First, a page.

2. ^ "Christmas Crackers USA". Archived from the original on 14 December 2016. Retrieved 3 August 2016.
  3. ^ Although in most cases the contents of Christmas crackers have little monetary value, Christmas crackers are sometimes marketed as a luxury good. In 2009, Harrod's created a Christmas cracker that retailed at $1,000: "Harrods Luxury 6 Christmas Cracker Collection: Bling it up this festive season!"
  4. ^ "A Christmas Cracker being a commonplace selection", 2018, ISBN 978-0-9932126-2-8
  5. ^ OED, Second edition, 1989; online version November 2010.. Retrieved 23 December 2010. Earlier version first published in New English Dictionary, 1893.
  6. ^ Peter Kimpton (2005) Tom Smith's Christmas crackers: an illustrated history, Tempus ISBN 0-7524-3164-1
  7. ^ Margaret Baker (1992) Discovering Christmas customs and folklore: a guide to seasonal rites, p.72, Osprey Publishing ISBN 0-7478-0175-4
  8. ^ a b Fletcher, Damien (22 December 2011). "Christmas traditions: The history behind crackers, mistletoe, turkey, stockings, tinsel, mince pies and more". Daily Mirror. Retrieved 25 December 2012.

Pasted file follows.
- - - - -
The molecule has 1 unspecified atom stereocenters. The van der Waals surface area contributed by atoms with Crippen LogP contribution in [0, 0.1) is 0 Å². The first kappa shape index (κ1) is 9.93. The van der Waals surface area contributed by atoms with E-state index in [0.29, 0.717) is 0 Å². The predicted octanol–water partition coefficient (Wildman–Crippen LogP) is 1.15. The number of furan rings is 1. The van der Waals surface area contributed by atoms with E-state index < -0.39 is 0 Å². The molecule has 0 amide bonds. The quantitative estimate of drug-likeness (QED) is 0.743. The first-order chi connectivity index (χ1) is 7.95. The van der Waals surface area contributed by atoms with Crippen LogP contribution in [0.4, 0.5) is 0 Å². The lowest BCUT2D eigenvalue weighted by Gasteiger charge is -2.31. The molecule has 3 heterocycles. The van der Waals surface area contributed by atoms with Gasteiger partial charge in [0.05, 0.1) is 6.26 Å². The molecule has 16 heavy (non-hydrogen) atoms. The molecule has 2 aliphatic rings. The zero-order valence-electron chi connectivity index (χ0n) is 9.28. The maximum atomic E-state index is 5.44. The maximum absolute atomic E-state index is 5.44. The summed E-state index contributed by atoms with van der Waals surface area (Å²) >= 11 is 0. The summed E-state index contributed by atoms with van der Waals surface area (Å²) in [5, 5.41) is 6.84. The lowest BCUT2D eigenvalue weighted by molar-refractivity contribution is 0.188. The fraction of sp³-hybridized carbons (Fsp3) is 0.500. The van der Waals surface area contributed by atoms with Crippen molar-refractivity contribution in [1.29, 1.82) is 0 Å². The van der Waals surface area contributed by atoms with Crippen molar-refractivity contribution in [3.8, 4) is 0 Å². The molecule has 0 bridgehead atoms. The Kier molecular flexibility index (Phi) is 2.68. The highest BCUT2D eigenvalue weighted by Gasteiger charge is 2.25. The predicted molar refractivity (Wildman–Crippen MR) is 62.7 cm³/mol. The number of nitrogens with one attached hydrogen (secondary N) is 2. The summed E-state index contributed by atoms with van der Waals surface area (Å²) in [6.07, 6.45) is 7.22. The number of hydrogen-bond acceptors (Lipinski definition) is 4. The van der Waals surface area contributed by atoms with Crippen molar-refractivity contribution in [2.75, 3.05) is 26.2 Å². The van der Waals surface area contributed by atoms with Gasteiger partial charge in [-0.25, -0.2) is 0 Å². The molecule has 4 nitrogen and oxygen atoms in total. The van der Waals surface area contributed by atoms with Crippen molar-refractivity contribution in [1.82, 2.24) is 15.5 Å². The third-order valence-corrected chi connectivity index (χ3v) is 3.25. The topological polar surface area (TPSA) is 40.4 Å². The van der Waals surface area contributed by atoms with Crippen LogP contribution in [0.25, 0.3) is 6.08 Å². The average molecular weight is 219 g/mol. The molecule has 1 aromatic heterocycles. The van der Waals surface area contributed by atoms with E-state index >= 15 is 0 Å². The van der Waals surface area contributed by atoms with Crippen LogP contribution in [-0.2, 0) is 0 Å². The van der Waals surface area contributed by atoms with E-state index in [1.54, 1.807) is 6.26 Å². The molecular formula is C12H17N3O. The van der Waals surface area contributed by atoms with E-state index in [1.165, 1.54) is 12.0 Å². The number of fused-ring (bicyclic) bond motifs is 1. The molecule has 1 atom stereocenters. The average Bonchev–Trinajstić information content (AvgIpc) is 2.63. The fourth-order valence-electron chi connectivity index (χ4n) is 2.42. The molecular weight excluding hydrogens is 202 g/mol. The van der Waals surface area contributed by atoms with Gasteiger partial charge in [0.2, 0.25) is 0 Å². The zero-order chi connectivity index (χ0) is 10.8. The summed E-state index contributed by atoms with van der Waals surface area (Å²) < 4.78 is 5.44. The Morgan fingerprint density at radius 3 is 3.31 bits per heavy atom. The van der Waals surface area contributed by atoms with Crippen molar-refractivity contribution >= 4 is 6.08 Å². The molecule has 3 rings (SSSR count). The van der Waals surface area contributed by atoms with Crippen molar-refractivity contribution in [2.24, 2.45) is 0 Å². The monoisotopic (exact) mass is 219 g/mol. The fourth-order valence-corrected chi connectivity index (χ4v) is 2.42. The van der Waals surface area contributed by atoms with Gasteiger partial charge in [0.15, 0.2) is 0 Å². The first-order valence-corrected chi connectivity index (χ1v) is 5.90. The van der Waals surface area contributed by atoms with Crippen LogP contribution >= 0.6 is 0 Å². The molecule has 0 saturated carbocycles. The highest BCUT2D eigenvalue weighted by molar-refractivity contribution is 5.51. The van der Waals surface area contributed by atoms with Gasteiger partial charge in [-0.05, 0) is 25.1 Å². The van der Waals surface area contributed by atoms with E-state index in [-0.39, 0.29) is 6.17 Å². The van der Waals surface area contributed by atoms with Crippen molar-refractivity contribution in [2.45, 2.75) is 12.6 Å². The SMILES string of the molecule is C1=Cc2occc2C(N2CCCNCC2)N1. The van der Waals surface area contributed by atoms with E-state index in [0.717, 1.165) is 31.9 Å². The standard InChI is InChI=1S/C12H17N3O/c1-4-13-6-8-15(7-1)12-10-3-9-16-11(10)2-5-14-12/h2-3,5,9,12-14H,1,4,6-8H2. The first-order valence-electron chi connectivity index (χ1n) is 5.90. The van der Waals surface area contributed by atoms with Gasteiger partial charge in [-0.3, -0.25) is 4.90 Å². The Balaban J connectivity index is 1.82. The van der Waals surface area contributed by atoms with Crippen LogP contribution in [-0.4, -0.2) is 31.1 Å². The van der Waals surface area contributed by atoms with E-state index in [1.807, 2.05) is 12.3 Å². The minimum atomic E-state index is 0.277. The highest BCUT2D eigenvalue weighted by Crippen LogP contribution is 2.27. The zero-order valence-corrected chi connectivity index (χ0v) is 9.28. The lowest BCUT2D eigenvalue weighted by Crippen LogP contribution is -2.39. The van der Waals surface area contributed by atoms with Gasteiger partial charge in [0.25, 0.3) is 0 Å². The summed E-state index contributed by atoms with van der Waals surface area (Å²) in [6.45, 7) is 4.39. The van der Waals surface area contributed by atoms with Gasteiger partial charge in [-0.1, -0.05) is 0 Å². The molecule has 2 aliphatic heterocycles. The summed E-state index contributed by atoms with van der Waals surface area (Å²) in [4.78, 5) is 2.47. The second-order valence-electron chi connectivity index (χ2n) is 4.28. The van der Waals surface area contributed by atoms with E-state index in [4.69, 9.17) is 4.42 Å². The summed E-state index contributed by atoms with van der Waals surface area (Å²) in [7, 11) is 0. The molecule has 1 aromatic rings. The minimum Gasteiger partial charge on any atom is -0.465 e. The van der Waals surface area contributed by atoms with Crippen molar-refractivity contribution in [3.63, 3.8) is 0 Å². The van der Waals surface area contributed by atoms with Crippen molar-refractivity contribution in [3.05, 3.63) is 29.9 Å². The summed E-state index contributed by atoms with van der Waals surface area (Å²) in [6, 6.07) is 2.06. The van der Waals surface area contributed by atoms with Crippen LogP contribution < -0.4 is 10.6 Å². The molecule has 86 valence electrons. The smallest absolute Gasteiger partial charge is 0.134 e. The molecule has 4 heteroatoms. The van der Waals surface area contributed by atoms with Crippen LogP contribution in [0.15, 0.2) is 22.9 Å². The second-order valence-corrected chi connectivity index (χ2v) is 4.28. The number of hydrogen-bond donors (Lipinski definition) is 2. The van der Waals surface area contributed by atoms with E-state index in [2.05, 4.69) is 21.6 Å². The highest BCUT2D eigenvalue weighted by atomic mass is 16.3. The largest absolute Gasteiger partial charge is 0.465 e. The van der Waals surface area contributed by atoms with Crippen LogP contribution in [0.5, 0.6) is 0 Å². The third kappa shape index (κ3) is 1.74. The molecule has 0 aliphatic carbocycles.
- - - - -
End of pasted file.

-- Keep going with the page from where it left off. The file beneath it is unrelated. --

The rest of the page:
9. ^ a b "History of the Christmas Cracker". History. Tom Smith Crackers. Archived from the original on 27 August 2013. Retrieved 25 December 2012.
  10. ^ a b Callow, Simon (2009). Dickens' Christmas. London: Frances Lincoln. p. 138. ISBN 978-0711230316.
  11. ^ "London Christmas Past: The Invention Of The Christmas Cracker" (5 December 2012) Londonist
  12. ^ "How Finsbury Square Gave The World A Christmas Tradition" (5 December 2014) Londonist
  13. ^ "Wikiart.org, Norman Rockwell, The Party Favor". Wikiart.org, Visual Art Encyclopedia. Retrieved 20 December 2018.
  14. ^ "The Party Favor". ARC (Art Renewal Center). Retrieved 20 December 2018.
  15. ^ "Saturday Evening Post cover, April 26, 1919". Best Norman Rockwell Art. 20 December 2018. Retrieved 20 December 2018.
  16. ^ Guinness World Records; online version.
  17. ^ "Most Christmas crackers pulled by an individual in 30 seconds". Guinness World Records. Retrieved 23 May 2021.
  18. ^ "Most Christmas crackers pulled by an individual in 30 seconds". Guinness World Records. Archived from the original on 28 December 2020. Retrieved 18 February 2022.
  19. ^ "What Can I Bring?". Transportation Security Administration. Retrieved 15 March 2018.
  20. ^ "Flying with Christmas crackers 2018: Find out if your airline will let you travel with the festive faves this Xmas". APH (Airport Parking and Hotels). Retrieved 7 March 2019.

External links[edit]

Media related to Christmas crackers at Wikimedia Commons